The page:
As usual, you’ll pay a hefty price for maintaining an interest-bearing checking account. These accounts traditionally have high minimum balance requirements and will assess a significant monthly service charge in the event the balance slips below the line. What you get for this less-than-practical account is a miserable average yield of 0.12 percent, down from 0.24 percent in 2008.
The average monthly service charge set a new record high of $12.55. That’s up nearly 5 percent from last year. If you’d like to avoid that fee, you’ll need to maintain an average balance of $3,372.18. That’s actually 2.6 percent less than last year’s minimum of $3,461.84. Don’t count on this being a consumer-friendly change. The long-term trend is upward, as increases in balance requirements generally outnumber decreases.
The average minimum deposit required to open one of these accounts is $473.12.
If you can forgo the whopping interest on an interest-bearing checking account, you’ll be in the ballpark for a free checking account — one with no minimum balance requirement and no per-item fees. This year, 76 percent of noninterest accounts qualify as free accounts, up from 73 percent last year.
But the noninterest accounts that have minimum balance requirements are still a far better deal than the accounts that pay interest. The average minimum balance required to avoid a monthly service fee is $185.75. If you fail to meet that balance, the average fee is $1.77.
The average minimum deposit required to open one of these accounts is $68.32.
Free checking accounts have been a long-time favorite of Bankrate. They give the consumer access to much-needed services for almost nothing. You are giving up something because your money is on loan to the bank for free — which is why it’s smart to not keep a lot of excess cash in it.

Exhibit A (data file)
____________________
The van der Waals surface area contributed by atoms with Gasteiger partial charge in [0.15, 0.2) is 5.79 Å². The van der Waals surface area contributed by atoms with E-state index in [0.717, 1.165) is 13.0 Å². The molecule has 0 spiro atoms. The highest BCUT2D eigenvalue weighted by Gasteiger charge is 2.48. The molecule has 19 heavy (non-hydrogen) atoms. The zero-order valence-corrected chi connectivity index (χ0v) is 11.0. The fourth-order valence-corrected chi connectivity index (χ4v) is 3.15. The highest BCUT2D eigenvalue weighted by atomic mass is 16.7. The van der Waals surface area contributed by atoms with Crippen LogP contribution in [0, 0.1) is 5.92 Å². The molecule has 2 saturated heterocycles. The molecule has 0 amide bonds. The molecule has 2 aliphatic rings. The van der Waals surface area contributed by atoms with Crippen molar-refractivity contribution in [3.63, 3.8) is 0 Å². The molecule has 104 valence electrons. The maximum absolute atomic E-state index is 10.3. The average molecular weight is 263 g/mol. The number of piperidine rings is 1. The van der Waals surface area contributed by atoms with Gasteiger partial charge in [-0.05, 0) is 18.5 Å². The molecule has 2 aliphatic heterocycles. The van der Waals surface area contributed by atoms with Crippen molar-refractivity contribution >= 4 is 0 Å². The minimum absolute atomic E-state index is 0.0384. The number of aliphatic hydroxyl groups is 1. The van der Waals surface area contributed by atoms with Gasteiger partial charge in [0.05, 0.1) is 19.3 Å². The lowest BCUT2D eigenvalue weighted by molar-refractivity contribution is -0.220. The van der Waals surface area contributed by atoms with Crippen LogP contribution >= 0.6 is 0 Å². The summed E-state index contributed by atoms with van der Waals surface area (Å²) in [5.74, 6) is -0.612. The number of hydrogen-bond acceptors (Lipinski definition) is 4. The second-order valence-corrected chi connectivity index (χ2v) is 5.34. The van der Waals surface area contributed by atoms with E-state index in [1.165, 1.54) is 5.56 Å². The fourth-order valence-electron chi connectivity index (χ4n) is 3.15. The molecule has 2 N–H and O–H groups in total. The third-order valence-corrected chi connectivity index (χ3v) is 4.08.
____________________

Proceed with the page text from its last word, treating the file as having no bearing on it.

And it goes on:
But a recent article in American Banker points out that overdraft fees have heavily subsidized free checking accounts. As Congress and the Federal Reserve impose regulations limiting one source of fee income, banks are forced to look elsewhere. One option could be to charge a monthly fee on all checking accounts. Or, banks could impose monthly requirements such as direct deposit, use of bill pay or multiple usage of a debit card. Other alternatives could make free checking available to people who have multiple relationships with the bank.
From a competitive standpoint, some banks may choose to bite the bullet and maintain a free checking account, but consumers should probably be prepared for changes in the checking account landscape.
Most consumers can avoid the fees we’ve addressed in this report with just a little bit of effort. Read the Bankrate feature “6 tips to avoid checking account fees” and start saving money.
Bankrate.com surveyed the five largest banks and the five largest thrifts, based on deposits, in the top 25 metropolitan markets across the country. We looked at one interest and one noninterest checking account from each institution where available. In all, there were 245 interest accounts and 228 noninterest accounts from 248 institutions. In addition, 16 interest accounts and five noninterest accounts were surveyed from 17 online banks. The surveys were conducted during August 2009.
Check out the results of our 2009 Checking Study for more information.